Letter Re: Advice on Chainsaws

Dear Mr. Rawles,
We are in the market a new chainsaw. We currently have an old Homelite Super XL which has served us well for the past 25 years, but it is getting tired. We have looked at the Stihls and Husqvarnas, both of which are mostly plastic. I guess I am spoiled by the old heavy duty all metal Homelite. Do you have any suggestions regarding a saw, how many chains, and how much lubricant to keep on hand? – Mark G.

JWR Replies: I also miss the sturdy, all-metal brutes of the 1970s, but I certainly don’t miss their weight. Here at the Rawles Ranch, we mainly use a Stihl 029 with a 20″ bar that we’ve had since 1998. It is big enough for most felling, yet light enough for limbing and utility work. (We mainly have second growth, with few trees over 18″ in diameter.) We’ve found the Stihl to be very reliable. Yes, it has a plastic shroud, so of course I am careful to treat it more gently than I could an old Homelite.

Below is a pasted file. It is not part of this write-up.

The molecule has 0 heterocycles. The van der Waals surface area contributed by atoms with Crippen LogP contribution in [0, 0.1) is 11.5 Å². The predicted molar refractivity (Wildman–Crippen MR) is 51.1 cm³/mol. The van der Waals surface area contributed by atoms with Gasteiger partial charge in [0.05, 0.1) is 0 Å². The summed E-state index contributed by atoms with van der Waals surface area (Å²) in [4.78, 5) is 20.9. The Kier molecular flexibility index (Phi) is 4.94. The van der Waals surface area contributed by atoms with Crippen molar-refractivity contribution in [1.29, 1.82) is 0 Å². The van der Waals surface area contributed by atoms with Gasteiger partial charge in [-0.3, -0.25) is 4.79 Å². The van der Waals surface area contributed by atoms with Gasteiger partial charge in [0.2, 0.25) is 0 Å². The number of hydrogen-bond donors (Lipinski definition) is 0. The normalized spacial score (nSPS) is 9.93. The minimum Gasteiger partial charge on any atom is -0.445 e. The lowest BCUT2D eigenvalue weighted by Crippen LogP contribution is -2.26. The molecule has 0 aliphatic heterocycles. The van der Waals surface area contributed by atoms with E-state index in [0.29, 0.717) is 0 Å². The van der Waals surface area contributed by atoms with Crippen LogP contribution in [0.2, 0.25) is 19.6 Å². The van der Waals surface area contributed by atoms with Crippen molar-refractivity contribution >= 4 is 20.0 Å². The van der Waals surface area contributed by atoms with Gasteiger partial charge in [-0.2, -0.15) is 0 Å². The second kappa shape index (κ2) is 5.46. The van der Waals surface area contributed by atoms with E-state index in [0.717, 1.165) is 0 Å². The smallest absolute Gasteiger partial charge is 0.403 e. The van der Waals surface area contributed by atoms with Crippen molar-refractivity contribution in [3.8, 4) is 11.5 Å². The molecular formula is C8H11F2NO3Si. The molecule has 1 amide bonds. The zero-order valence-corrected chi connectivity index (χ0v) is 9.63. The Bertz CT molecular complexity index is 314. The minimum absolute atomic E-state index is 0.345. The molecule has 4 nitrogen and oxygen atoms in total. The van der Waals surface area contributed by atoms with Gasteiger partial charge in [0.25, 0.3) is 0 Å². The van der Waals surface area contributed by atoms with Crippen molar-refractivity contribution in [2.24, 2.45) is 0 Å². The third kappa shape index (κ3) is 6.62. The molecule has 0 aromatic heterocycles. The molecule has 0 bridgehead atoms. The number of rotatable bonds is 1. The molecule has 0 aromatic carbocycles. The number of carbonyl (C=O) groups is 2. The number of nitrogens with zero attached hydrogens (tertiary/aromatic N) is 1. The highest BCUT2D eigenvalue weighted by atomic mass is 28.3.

I’m a big believer in spares, so we keep six spare chains on hand. Three of these are brand new, and three have been re-sharpened many times, but even that has its limits. The other limitation is eventual chain stretching. After a point you will find that the chain length will exceed the range of travel on your chain bar adjustment. (At which point the only practical remedy is removing a link from the chain.) We keep at least three gallons of bar lube oil on hand, but of course standard 10W30 or 10W40 motor oil can be substituted for chain lubrication in a pinch.

The chainsaw item that we have most enthusiastically stocked up on is two cycle gasoline mixing oil. We bought two large cases (of 48 bottles per case), back when the Shindaiwa brand was on sale at a local store. I anticipate that this will be a crucial barter item WTSHTF, because unlike bar lube oil, there is no satisfactory substitute for fuel mixing oil. There may come a day when two cycle oil is worth a fortune. For ease of divisibility (anticipating barter and charity), stocking up on a lot of small bottles rather than the typical one gallon jugs is best.